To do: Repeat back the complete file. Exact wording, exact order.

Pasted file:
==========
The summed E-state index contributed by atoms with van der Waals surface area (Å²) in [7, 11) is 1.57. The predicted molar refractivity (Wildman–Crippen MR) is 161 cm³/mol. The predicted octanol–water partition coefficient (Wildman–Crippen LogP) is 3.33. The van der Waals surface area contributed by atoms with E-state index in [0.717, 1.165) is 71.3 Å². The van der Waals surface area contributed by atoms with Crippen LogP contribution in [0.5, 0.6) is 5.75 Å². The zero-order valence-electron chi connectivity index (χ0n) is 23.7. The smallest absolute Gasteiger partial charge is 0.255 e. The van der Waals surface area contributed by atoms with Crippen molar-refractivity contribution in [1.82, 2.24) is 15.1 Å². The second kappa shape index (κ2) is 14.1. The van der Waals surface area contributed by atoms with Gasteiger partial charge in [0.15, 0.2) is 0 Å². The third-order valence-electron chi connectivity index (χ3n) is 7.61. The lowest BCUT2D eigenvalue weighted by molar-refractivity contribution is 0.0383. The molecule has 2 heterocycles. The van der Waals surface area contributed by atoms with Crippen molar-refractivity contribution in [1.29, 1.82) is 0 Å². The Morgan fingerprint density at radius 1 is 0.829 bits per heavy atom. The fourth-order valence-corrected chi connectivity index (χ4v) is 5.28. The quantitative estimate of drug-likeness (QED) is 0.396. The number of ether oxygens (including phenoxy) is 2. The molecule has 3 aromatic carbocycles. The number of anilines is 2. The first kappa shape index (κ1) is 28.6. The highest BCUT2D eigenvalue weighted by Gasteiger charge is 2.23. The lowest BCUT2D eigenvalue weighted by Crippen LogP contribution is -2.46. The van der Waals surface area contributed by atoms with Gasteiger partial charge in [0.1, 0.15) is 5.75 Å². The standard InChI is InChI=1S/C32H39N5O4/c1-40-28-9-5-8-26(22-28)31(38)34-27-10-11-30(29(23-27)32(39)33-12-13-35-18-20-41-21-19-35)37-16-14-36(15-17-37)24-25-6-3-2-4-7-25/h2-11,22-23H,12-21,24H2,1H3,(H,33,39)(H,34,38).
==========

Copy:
The summed E-state index contributed by atoms with van der Waals surface area (Å²) in [7, 11) is 1.57. The predicted molar refractivity (Wildman–Crippen MR) is 161 cm³/mol. The predicted octanol–water partition coefficient (Wildman–Crippen LogP) is 3.33. The van der Waals surface area contributed by atoms with E-state index in [0.717, 1.165) is 71.3 Å². The van der Waals surface area contributed by atoms with Crippen LogP contribution in [0.5, 0.6) is 5.75 Å². The zero-order valence-electron chi connectivity index (χ0n) is 23.7. The smallest absolute Gasteiger partial charge is 0.255 e. The van der Waals surface area contributed by atoms with Crippen molar-refractivity contribution in [1.82, 2.24) is 15.1 Å². The second kappa shape index (κ2) is 14.1. The van der Waals surface area contributed by atoms with Gasteiger partial charge in [0.15, 0.2) is 0 Å². The third-order valence-electron chi connectivity index (χ3n) is 7.61. The lowest BCUT2D eigenvalue weighted by molar-refractivity contribution is 0.0383. The molecule has 2 heterocycles. The van der Waals surface area contributed by atoms with Crippen molar-refractivity contribution in [1.29, 1.82) is 0 Å². The Morgan fingerprint density at radius 1 is 0.829 bits per heavy atom. The fourth-order valence-corrected chi connectivity index (χ4v) is 5.28. The quantitative estimate of drug-likeness (QED) is 0.396. The number of ether oxygens (including phenoxy) is 2. The molecule has 3 aromatic carbocycles. The number of anilines is 2. The first kappa shape index (κ1) is 28.6. The highest BCUT2D eigenvalue weighted by Gasteiger charge is 2.23. The lowest BCUT2D eigenvalue weighted by Crippen LogP contribution is -2.46. The van der Waals surface area contributed by atoms with Gasteiger partial charge in [0.1, 0.15) is 5.75 Å². The standard InChI is InChI=1S/C32H39N5O4/c1-40-28-9-5-8-26(22-28)31(38)34-27-10-11-30(29(23-27)32(39)33-12-13-35-18-20-41-21-19-35)37-16-14-36(15-17-37)24-25-6-3-2-4-7-25/h2-11,22-23H,12-21,24H2,1H3,(H,33,39)(H,34,38).